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Physicists Discover A Second Layer Of Information Hidden In Our DNA

DNA is fascinating, and we stand to learn so much about who we are, where we came from, and what we are capable of (biologically speaking) f...

DNA is fascinating, and we stand to learn so much about who we are, where we came from, and what we are capable of (biologically speaking) from its study. 

by Arjun Walia

Our capabilities in particular have yet to be studied in-depth by the mainstream scientific community.

Yet the study of phenomena like the placebo effect, distant healing, telepathy, and the physical impacts of human intention, not to mention the Mind-Body connection, has yielded statistically significant results which have been available in ‘reputable peer reviewed journals’ for decades.


How does this relate to DNA? Well, there are many codes in our DNA that scientists have yet to crack. Parts of our DNA, for example have no known biological function, or at least we have yet to discover them.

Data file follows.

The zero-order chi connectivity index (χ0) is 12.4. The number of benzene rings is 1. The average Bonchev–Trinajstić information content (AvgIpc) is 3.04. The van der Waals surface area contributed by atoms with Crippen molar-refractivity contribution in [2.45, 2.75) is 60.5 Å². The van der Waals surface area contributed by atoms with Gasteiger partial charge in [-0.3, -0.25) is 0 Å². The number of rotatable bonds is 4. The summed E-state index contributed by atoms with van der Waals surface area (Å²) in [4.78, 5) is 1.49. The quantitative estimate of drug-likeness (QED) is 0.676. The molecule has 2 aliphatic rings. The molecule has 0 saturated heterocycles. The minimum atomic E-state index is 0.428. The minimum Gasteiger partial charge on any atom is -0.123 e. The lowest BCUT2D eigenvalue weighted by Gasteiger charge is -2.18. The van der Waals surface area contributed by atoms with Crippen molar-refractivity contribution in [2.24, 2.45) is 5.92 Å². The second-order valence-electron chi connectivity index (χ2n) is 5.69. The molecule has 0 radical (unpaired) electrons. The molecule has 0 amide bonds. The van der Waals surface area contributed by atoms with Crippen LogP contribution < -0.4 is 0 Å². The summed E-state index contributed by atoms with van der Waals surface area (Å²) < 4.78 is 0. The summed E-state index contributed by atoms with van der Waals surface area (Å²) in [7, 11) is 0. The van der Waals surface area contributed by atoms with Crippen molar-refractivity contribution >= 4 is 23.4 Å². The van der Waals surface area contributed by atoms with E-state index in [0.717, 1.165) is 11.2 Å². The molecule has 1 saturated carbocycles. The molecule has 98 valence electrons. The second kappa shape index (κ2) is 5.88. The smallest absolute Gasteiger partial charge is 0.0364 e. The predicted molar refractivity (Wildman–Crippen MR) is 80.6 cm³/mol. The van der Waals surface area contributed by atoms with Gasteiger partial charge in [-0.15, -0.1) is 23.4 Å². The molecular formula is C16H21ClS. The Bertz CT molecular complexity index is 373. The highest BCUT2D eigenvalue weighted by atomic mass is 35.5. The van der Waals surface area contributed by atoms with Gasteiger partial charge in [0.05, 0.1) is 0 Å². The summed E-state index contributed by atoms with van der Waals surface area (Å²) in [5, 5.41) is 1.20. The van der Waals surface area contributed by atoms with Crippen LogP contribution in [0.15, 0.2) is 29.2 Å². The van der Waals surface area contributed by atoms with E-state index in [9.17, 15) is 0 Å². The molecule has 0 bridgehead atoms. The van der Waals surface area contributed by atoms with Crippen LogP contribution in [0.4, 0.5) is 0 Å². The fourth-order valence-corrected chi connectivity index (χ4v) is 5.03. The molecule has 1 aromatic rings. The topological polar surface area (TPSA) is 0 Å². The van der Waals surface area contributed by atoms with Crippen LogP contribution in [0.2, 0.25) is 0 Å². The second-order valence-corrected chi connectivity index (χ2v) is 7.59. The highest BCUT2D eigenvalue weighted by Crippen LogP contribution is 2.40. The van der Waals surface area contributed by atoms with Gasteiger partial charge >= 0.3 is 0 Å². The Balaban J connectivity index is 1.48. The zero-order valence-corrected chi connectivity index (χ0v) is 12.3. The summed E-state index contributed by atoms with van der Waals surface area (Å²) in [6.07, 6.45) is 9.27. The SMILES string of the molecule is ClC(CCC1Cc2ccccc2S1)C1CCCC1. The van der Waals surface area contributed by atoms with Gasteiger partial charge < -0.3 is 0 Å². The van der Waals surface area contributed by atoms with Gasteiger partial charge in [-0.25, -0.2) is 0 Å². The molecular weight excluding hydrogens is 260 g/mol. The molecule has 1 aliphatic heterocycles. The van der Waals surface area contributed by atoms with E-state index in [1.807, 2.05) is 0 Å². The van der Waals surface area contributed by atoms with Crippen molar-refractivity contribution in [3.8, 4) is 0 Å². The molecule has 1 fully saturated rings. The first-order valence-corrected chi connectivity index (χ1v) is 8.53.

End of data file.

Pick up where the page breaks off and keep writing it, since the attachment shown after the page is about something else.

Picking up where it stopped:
Maybe they have spiritual applications, or are connected to the non-physical realm in some way. These seemingly useless DNA are referred to as ‘Junk DNA,’ or ‘non-coding DNA.’ But we are learning more about them each day, as Scientific American reports, so the label isn’t entirely accurate.

We may think we know a lot, but the things we think we know and hold to be true are always changing. Science was no less valid to us 50 years ago than it is today, but theories have changed because we have learned more. And our knowledge of DNA has just changed again, as physicists have confirmed that there is a second layer of information hidden in our DNA, meaning that there is more than one way that DNA mutations can affect us.

The way DNA folds plays a role in controlling which genes are expressed inside of our bodies. When it comes to biology, we’re taught that DNA ‘makes us who we are’ through a sequence of letters.

These codes would then determine which proteins to make in order to produce the necessary result. For example, there is a code for a protein that will make your skin brown, or your eyes dark, etc.

All of this is determined by the way DNA is folded. Since the DNA in our body is extremely long, spanning a length of up to two metres, it has to be wrapped and folded in a ce